It is, however, on the question of Palestine that all the Arabian regimes stand totally exposed. For decades they maintained the pretence that they were supportive of the Palestinian people’s struggle to regain their land and rights. The uprisings in the Muslim East forced them to abandon this pretence. When Egypt signed a peace treaty with the Zionist State in 1978 under what came to be called the Camp David Accords, the Saudis and other Arabian regimes continued to maintain the fiction that they were opposed to Zionism. They even suspended Egypt’s membership in the Arab League. It made little difference to Egypt since the Arab League is a toothless body that represents the unrepresentative regimes in the region and has never achieved anything of substance.

Yet, now, all these regimes have come out openly in support of the Zionists. The most glaring example is that of Saudi Arabia. It is not only totally subservient to the US but it has close relations with Tel Aviv as well. Even the Zionists now openly talk about Saudi Arabia as being their first line of defence and would not allow the regime to fall. In an interview with the Jerusalem Post last month, the outgoing Israeli ambassador to Washington, Michael Oren admitted that Saudi Arabia and (Persian) Gulf monarchies have close relations with the Zionist regime.

On numerous occasions the Saudis have asked the Zionists to destroy the Hizbullah in Lebanon. They have offered to pay for it. They have similarly urged the Zionists to attack Islamic Iran. The Zionists have more sense than embarking on any such foolish ventures. The last time they attempted to destroy Hizbullah by attacking the resistance group in the summer of 2006, the Zionist invaders were badly mauled.

The Saudis even tried to bribe the US to attack Syria and overthrow Bashar al-Asad’s government. For decades, they have been buying hundreds of billions of dollars worth of weapons from the US and Britain but when it comes to military operations, they are incapable of doing anything. Their forte is intrigue — skills honed in the harsh environment of the desert. US Secretary of State John Kerry admitted during his testimony before the Senate Foreign Relations Committee last month that America’s “Arab friends” have agreed to finance the US attack on Syria. A day later, he named Saudi Arabia as the country that had offered to pay for the entire cost of US military operations against Syria up to and including overthrowing the regime.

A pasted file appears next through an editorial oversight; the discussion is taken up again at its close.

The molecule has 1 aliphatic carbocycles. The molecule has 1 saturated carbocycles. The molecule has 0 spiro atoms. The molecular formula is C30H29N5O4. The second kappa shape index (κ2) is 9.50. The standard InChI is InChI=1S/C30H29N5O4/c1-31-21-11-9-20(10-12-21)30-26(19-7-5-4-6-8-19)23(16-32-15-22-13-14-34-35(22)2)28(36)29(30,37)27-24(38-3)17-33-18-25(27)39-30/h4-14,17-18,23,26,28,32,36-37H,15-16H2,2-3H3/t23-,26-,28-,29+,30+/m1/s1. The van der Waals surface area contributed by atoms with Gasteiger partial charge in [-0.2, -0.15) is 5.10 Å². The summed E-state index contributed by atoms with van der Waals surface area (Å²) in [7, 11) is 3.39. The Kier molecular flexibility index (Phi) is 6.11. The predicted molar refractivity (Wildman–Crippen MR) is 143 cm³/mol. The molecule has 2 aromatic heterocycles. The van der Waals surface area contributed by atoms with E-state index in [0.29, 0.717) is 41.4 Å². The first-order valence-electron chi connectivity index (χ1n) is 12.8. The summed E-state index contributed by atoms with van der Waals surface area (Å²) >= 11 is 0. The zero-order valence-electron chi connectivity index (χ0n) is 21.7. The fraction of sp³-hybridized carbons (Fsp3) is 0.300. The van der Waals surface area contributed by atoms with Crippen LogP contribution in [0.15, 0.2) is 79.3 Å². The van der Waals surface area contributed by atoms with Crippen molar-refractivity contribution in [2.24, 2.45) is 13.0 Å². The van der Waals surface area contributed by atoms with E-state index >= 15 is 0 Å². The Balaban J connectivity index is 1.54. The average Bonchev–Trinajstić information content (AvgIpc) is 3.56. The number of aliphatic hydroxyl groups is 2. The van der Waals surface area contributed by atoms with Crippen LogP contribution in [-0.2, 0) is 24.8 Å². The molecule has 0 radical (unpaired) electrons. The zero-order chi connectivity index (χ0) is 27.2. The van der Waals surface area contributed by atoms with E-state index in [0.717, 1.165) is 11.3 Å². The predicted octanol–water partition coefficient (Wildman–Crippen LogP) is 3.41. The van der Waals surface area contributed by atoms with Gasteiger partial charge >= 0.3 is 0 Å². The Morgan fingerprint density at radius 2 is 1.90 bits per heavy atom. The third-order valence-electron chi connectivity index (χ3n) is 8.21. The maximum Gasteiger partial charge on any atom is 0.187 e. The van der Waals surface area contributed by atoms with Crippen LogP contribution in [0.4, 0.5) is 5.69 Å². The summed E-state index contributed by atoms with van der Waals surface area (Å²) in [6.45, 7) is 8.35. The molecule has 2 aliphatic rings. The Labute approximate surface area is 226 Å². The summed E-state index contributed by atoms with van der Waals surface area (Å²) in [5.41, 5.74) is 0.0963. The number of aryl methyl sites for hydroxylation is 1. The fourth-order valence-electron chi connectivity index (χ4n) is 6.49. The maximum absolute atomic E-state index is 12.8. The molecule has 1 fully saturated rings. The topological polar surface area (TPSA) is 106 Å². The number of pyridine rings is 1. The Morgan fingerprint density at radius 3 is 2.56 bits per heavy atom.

Muslims have a right to ask, how many dollars has Saudi Arabia contributed to liberating Palestine from the clutches of Zionism? Instead, they are spending Muslim wealth to kill fellow Muslims. The Saudis have become so hated because of their anti-Islamic policies that are serving the interests of imperialism and Zionism that even their paid agents dare not support such policies in public. Instead, what they do is indulge in sectarian rhetoric so that Muslims are engulfed in petty squabbles dissipating their energies while diverting attention from Saudi crimes.

But how long can this campaign last? The contradictions in Saudi policies, especially vis-à-vis Egypt are getting exposed and increasing numbers of Muslims are beginning to see through these crimes. While awareness is an important first step along the way to correcting the terrible state of the Ummah, getting rid of the House of Saud should be the top priority of the global Islamic movement. Only by getting rid of the House of Saud can Muslims begin to lead a dignified existence.

Article from

Crescent International Vol. 42, No. 8

Dhu al-Qa'dah 25, 14342013-10-01